Cyclist to arrive in Granby after 94-mile ride from Leadville
Ryan Summerlin June 12, 2012
Mike Hulley of Granby wanted to create a team of riders for this year’s Ride the Rockies so he called his friends Alan Findley and Peter Kerswell, both of Granby, to gather riders.
The discussions began in December, even before the lottery decided if they would get into the bike event.
They found eight other cyclists among friends and colleagues and their team name: The Toads Less Raveled
Members of the team: Alan Findley, Granby, Mike Hulley, Granby, Peter Kerswell, Granby, Julie Kerswell, Granby, Bill Aplin, Parker, Dave Aplin, Parker, Kathy Aplin, Parker, Adam Pring, Colorado Springs, Rob Gillespie, Denver, and Ryan Kunisch, Denver.
They began training indoors and had completed weeks of training before they found out in March, they were in.
“Once we realized we got it, training kicked in full force,” said Findley.
The team members followed a training schedule Ride The Rockies recommended.
“I’ve been trying to do 100 to 150 miles per week, especially the last two months,” he said.
He used a combination of short intense rides to get heart rate up and get use to high pace, with climbing and long distance rides including riding to the top of Trail Ridge Road from Grand Lake.
The Kerswells and Findley rode 83 miles in Denver one weekend day as training.
“We rode from the REI downtown to Chatfield Reservoir, then on to Cherry Creek Reservoir, and then back to REI,” Findley said.
They stopped and took breaks to eat to mimic the Ride The Rockies route, which has rest stops every 12 to 15 miles.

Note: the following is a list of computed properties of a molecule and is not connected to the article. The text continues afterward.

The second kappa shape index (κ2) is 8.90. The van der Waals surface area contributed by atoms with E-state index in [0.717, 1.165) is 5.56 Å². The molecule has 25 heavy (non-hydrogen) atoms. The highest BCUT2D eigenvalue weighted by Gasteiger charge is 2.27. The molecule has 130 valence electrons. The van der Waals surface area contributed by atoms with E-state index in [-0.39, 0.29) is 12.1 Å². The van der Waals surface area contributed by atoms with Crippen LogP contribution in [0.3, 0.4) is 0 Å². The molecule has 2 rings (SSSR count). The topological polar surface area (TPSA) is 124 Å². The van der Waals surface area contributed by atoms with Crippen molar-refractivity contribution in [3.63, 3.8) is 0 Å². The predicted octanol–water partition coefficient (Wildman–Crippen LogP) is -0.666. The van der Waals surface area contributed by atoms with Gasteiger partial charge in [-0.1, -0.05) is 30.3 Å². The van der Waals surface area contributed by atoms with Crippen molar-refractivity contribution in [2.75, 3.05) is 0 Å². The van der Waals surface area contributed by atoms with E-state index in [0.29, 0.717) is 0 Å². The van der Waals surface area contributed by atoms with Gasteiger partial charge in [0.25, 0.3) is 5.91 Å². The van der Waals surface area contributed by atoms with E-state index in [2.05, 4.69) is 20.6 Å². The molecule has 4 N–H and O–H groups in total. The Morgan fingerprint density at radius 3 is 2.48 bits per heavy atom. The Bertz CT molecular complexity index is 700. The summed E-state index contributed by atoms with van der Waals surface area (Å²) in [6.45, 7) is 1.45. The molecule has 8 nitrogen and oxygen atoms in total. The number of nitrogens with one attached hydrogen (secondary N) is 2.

“We tried to think of it as stringing together 15 mile rides, and mentally approached it that way,” he said.
The team’s strategy for riding this 442 mile ride over five legendary mountain passes, through two national parks, and along the highest continuous byway in the U.S.: They will try to ride in a group if it’s windy, to streamline the ride. But ultimately, it’s about enjoying the scenery and the ride. It’s about appreciating your accomplishments at the end of each day with a beer, said Findley.
After all the long rides, and short intense training rides, Findley is ready for this ride.
“After these last two rides, I felt ready. I told my wife this morning, I’m ready, let’s go, let’s stop talking about it.”
Findley’s wife, Laurie, executive director of the Granby Chamber, has been coordinating the event with the town for months in order to give the 2,000 cyclists a good experience while they stay the night in Granby.
Cyclist will begin arriving in the Granby area anytime on Wednesday after cycling 94 miles from Leadville.